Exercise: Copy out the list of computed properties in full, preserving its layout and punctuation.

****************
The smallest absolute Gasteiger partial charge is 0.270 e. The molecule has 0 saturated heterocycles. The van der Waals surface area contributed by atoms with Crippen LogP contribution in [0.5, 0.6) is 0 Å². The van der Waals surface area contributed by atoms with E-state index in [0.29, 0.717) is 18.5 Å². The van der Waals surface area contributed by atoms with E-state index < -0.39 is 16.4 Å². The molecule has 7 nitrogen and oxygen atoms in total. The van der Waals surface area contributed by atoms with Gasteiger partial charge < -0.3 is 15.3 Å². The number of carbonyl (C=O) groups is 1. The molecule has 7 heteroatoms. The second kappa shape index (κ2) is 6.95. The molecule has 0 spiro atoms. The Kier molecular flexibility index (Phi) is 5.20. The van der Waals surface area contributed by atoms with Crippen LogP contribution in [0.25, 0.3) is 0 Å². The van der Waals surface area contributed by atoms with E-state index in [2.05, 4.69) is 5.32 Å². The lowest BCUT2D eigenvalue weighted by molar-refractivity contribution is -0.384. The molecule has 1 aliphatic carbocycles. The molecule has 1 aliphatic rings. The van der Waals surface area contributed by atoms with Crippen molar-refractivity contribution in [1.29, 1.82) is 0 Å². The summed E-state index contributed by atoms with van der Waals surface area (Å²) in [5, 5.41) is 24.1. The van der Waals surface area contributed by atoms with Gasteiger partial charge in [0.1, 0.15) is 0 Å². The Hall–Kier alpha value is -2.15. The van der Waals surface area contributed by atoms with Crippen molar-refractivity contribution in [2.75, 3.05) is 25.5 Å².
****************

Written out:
The smallest absolute Gasteiger partial charge is 0.270 e. The molecule has 0 saturated heterocycles. The van der Waals surface area contributed by atoms with Crippen LogP contribution in [0.5, 0.6) is 0 Å². The van der Waals surface area contributed by atoms with E-state index in [0.29, 0.717) is 18.5 Å². The van der Waals surface area contributed by atoms with E-state index < -0.39 is 16.4 Å². The molecule has 7 nitrogen and oxygen atoms in total. The van der Waals surface area contributed by atoms with Gasteiger partial charge < -0.3 is 15.3 Å². The number of carbonyl (C=O) groups is 1. The molecule has 7 heteroatoms. The second kappa shape index (κ2) is 6.95. The molecule has 0 spiro atoms. The Kier molecular flexibility index (Phi) is 5.20. The van der Waals surface area contributed by atoms with Crippen LogP contribution in [0.25, 0.3) is 0 Å². The van der Waals surface area contributed by atoms with E-state index in [2.05, 4.69) is 5.32 Å². The lowest BCUT2D eigenvalue weighted by molar-refractivity contribution is -0.384. The molecule has 1 aliphatic carbocycles. The molecule has 1 aliphatic rings. The van der Waals surface area contributed by atoms with Crippen molar-refractivity contribution in [1.29, 1.82) is 0 Å². The summed E-state index contributed by atoms with van der Waals surface area (Å²) in [5, 5.41) is 24.1. The van der Waals surface area contributed by atoms with Gasteiger partial charge in [0.1, 0.15) is 0 Å². The Hall–Kier alpha value is -2.15. The van der Waals surface area contributed by atoms with Crippen molar-refractivity contribution in [2.75, 3.05) is 25.5 Å².